IC Eels swim team starts kids young

BY VICTORIA KIPP | JULY 19, 2012 6:30 AM

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Olympians swim in a long-course swimming pool, a pool nearly twice as long as a standard college or high school competition.

But so do the Iowa City Eels swim club.

Even the youngest and most beginning group of swimmers, which is called Frost, are practicing and competing in the long course — where the length of the pool is 50 meters instead of 25 yards. The youngest a swimmer can starts swimming on the team is age 6.

The Eels' website specifies that a swimmer as young as 6 can join the team, but he or she must be able to pass level four in American Red Cross swimming lessons. Level four skills, however, include being able to swim 25 yards of freestyle and backstroke and 15 yards of breaststroke and butterfly. Level-four students must also be able to dive, per Red Cross standards.

But the young Eels swimmers do much more than that.

During the summer months, all of the group's swimming meets are long course, so the kids typically practice twice a week in the long-course pool at City Park and Mercer Aquatic Center.

Surprisingly, the long-course pool isn't too big of a challenge for the younger, less-experienced kids to tackle.

"They actually do better at long course than short course," assistant head coach Adam Osweiler said. "Because they have fewer [flip] turns."

Swimmer Cam Herting, 19, swims for the club on his breaks from his college swimming season, and he remembers his first time swimming long course was when he was 9.

"Some of the kids are actually really good," Herting said. "It's crazy — they swim 50-meter and 100-meter butterfly."

Butterfly is one of the most difficult swimming strokes that one swims while on one's stomach. Both arms come out of the water simultaneously. The swimmers kick their feet together for this stroke, making their feet look like a dolphin's fin. That is why the kick is also known as the dolphin kick.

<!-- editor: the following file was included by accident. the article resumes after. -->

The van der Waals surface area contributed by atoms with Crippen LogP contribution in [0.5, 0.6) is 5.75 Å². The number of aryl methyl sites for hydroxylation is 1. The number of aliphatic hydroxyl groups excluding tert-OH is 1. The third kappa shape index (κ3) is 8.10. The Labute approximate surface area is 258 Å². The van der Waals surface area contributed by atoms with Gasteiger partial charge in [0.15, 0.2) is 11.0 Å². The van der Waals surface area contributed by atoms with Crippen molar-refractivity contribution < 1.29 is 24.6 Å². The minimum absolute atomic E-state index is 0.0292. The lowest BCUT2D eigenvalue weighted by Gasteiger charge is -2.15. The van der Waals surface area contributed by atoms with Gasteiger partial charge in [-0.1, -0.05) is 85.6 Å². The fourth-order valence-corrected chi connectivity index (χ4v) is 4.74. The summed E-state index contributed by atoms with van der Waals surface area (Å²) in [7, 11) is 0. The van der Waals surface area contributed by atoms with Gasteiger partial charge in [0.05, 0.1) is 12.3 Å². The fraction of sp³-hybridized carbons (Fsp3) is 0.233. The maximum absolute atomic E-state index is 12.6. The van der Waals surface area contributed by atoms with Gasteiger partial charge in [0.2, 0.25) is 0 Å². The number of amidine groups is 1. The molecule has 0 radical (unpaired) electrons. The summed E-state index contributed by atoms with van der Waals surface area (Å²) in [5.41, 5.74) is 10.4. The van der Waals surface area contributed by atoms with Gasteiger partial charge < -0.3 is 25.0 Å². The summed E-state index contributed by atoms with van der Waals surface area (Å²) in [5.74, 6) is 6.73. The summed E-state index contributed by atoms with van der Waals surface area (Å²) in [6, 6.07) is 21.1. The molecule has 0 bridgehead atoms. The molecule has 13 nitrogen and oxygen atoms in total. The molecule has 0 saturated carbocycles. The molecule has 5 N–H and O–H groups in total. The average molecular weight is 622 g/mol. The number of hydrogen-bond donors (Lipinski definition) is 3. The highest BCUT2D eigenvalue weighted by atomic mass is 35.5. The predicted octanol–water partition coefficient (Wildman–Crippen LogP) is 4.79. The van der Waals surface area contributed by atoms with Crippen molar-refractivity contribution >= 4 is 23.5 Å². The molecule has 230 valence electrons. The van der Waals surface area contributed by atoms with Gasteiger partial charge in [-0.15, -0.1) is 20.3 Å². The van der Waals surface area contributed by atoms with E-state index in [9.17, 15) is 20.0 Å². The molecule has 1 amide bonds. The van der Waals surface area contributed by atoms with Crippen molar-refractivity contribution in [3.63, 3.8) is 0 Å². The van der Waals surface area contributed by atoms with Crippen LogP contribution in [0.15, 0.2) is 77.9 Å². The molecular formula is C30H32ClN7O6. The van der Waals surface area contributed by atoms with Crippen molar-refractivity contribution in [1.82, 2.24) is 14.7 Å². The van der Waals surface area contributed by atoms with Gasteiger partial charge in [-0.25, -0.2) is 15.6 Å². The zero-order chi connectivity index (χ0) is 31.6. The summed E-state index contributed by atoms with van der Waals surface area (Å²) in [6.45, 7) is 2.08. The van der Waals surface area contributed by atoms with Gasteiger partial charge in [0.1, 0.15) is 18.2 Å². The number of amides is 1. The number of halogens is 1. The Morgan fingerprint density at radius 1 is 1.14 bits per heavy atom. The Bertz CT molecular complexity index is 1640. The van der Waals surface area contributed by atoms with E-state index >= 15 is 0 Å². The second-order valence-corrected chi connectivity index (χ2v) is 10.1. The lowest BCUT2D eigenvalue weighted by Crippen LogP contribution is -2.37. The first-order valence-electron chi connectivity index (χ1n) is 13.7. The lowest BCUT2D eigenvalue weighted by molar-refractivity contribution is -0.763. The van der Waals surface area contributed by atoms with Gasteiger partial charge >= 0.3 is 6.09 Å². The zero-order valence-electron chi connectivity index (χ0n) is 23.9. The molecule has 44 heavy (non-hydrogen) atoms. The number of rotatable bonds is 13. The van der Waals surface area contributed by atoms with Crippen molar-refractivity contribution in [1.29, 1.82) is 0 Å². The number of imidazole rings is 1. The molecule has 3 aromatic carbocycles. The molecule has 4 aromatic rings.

Backstroke and freestyle are understood a lot better in the Frost group than the butterfly and breaststroke, but each kid has some understanding of the tougher strokes even if they can't make it 50-meters without stopping.

But even so, even the youngest of the athletes swim through a full practice, including timed sets, diving, and flip turns. Their practice don't look too different from that of the older kids, just a little less intense. Some of the smallest swimmers are even practicing in the fastest lane each workout.

The 6-year-olds are even starting to learn a stroke that many adults are clueless about.

"Breaststroke and butterfly are a lot harder because of the timing of getting the legs to go with the arms," Osweiler said. "Because butterfly takes a little more strength to get both arms out of the water at the same time, we kind of save that stroke for last after their first season on the team."

All of the beginners on the team practice hard and often enough so that they can perfect their strokes and successfully complete their races whether they are in short or long course.

"Long course is definitely different," coach Lily Doershuk said. "But it's not necessarily any harder or easier for the kids; all of our beginners can make it across the pool."

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